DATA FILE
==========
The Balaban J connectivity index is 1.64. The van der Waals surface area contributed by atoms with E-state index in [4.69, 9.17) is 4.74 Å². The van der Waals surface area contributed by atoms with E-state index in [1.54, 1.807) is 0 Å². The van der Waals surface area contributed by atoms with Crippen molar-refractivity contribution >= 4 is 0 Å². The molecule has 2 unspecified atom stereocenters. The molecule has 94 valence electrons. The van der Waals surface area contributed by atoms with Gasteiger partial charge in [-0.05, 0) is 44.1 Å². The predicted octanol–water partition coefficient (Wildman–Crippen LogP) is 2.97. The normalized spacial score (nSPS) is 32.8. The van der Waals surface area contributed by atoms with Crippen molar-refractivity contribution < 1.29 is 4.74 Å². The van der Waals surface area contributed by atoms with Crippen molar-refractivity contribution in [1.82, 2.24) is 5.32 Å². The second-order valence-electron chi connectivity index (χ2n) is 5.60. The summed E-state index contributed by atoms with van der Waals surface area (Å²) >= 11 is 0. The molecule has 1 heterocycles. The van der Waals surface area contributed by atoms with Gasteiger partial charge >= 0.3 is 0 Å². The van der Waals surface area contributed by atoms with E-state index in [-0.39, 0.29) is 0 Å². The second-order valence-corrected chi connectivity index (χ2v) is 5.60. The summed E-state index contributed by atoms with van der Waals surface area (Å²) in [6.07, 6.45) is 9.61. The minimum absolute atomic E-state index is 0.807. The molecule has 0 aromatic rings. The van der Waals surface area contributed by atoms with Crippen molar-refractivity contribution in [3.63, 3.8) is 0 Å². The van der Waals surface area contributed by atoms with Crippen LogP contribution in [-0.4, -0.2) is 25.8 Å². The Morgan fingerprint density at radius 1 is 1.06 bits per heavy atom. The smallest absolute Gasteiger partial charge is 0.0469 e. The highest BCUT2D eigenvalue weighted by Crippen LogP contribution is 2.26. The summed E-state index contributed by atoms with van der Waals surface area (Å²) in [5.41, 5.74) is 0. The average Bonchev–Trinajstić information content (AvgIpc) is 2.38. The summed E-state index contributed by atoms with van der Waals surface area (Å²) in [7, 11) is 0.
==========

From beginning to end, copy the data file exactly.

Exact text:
The Balaban J connectivity index is 1.64. The van der Waals surface area contributed by atoms with E-state index in [4.69, 9.17) is 4.74 Å². The van der Waals surface area contributed by atoms with E-state index in [1.54, 1.807) is 0 Å². The van der Waals surface area contributed by atoms with Crippen molar-refractivity contribution >= 4 is 0 Å². The molecule has 2 unspecified atom stereocenters. The molecule has 94 valence electrons. The van der Waals surface area contributed by atoms with Gasteiger partial charge in [-0.05, 0) is 44.1 Å². The predicted octanol–water partition coefficient (Wildman–Crippen LogP) is 2.97. The normalized spacial score (nSPS) is 32.8. The van der Waals surface area contributed by atoms with Crippen molar-refractivity contribution < 1.29 is 4.74 Å². The van der Waals surface area contributed by atoms with Crippen molar-refractivity contribution in [1.82, 2.24) is 5.32 Å². The second-order valence-electron chi connectivity index (χ2n) is 5.60. The summed E-state index contributed by atoms with van der Waals surface area (Å²) >= 11 is 0. The molecule has 1 heterocycles. The van der Waals surface area contributed by atoms with Gasteiger partial charge >= 0.3 is 0 Å². The van der Waals surface area contributed by atoms with E-state index in [-0.39, 0.29) is 0 Å². The second-order valence-corrected chi connectivity index (χ2v) is 5.60. The summed E-state index contributed by atoms with van der Waals surface area (Å²) in [6.07, 6.45) is 9.61. The minimum absolute atomic E-state index is 0.807. The molecule has 0 aromatic rings. The van der Waals surface area contributed by atoms with Crippen molar-refractivity contribution in [3.63, 3.8) is 0 Å². The van der Waals surface area contributed by atoms with Crippen LogP contribution in [-0.4, -0.2) is 25.8 Å². The Morgan fingerprint density at radius 1 is 1.06 bits per heavy atom. The smallest absolute Gasteiger partial charge is 0.0469 e. The highest BCUT2D eigenvalue weighted by Crippen LogP contribution is 2.26. The summed E-state index contributed by atoms with van der Waals surface area (Å²) in [5.41, 5.74) is 0. The average Bonchev–Trinajstić information content (AvgIpc) is 2.38. The summed E-state index contributed by atoms with van der Waals surface area (Å²) in [7, 11) is 0.